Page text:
After 37 Beatles presentations (including last night's), I find I'm usually asked the same questions afterwards: How did you get interested in the Beatles? How musically educated were the band members? What's your favorite album/song? But every once in a while I get a new question that nobody had previously asked. Yesterday a woman asked if I ever listen to the Beatles music just for fun. And while that's certainly how I got started with my Beatles research and analysis, I can't say I listen for pleasure much any more. I've listened to all of their songs so many times that it's like I have their complete recorded output in my head already. If I want to hear the song, I just think it. Of course, when analyzing the music I need to hear the actual sounds to make sure I have things correctly, but in terms of casual listening I'm much more likely to turn the radio to the local country or rap station than the oldies station - and I'm more like to play a Fun. [yes, their name officially contains the period at the end] album than a Beatles one.
I also got a back stage glimpse at the Fremont Public Library's expansion wing after the program concluded, which will eventually house part of the library's permanent circulating collection but at present is set up for their book sale on the weekend of June 14-15. Thousands of items - including many baseball books that particularly interested me - are set up and ready for the sale, in addition to a rather large model train display. I wish I could make it down there for the sale!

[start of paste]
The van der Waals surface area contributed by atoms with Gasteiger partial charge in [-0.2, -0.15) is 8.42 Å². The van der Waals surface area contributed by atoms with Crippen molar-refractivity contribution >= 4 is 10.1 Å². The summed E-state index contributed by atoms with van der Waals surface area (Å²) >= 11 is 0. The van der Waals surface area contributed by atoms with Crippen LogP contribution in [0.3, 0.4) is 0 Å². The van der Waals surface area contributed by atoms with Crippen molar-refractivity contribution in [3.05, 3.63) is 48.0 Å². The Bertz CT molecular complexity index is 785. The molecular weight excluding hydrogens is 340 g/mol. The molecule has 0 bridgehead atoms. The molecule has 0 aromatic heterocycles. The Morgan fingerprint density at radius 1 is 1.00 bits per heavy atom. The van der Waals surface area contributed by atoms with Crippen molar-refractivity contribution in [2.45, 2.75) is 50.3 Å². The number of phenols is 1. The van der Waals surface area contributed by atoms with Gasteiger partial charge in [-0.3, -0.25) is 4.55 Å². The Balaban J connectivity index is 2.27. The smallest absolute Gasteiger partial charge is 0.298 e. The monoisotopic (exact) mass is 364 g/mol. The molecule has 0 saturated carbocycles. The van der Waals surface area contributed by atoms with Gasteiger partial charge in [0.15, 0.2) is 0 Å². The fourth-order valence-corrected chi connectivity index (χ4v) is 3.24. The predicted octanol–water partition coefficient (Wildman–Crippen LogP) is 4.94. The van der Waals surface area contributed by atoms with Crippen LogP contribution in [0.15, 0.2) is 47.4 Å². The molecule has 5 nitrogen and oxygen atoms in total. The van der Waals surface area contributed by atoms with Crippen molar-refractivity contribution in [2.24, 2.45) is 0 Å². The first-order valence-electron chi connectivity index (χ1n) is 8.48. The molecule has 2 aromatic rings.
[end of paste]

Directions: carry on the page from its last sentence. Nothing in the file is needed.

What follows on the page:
Today's program will be "Let Me Take You Down: The History of 'Strawberry Fields Forever'" at the Kenosha Public Library's Southwest Branch (7979 38th Avenue, Kenosha, WI). The program will trace the development of the iconic Beatles song from John Lennon's conception in September 1966 through commercial release in February 1967. Unlike other Beatles tracks, the growth of 'Strawberry' is particularly well documented. From very rough early drafts, Lennon's demo for the other three Beatles, and through the band's official takes in the recording studio, this documentation provides a clear and fascinating step-by-step process of evolution culminating in what is certainly one of the best songs the Beatles (or any band) ever recorded.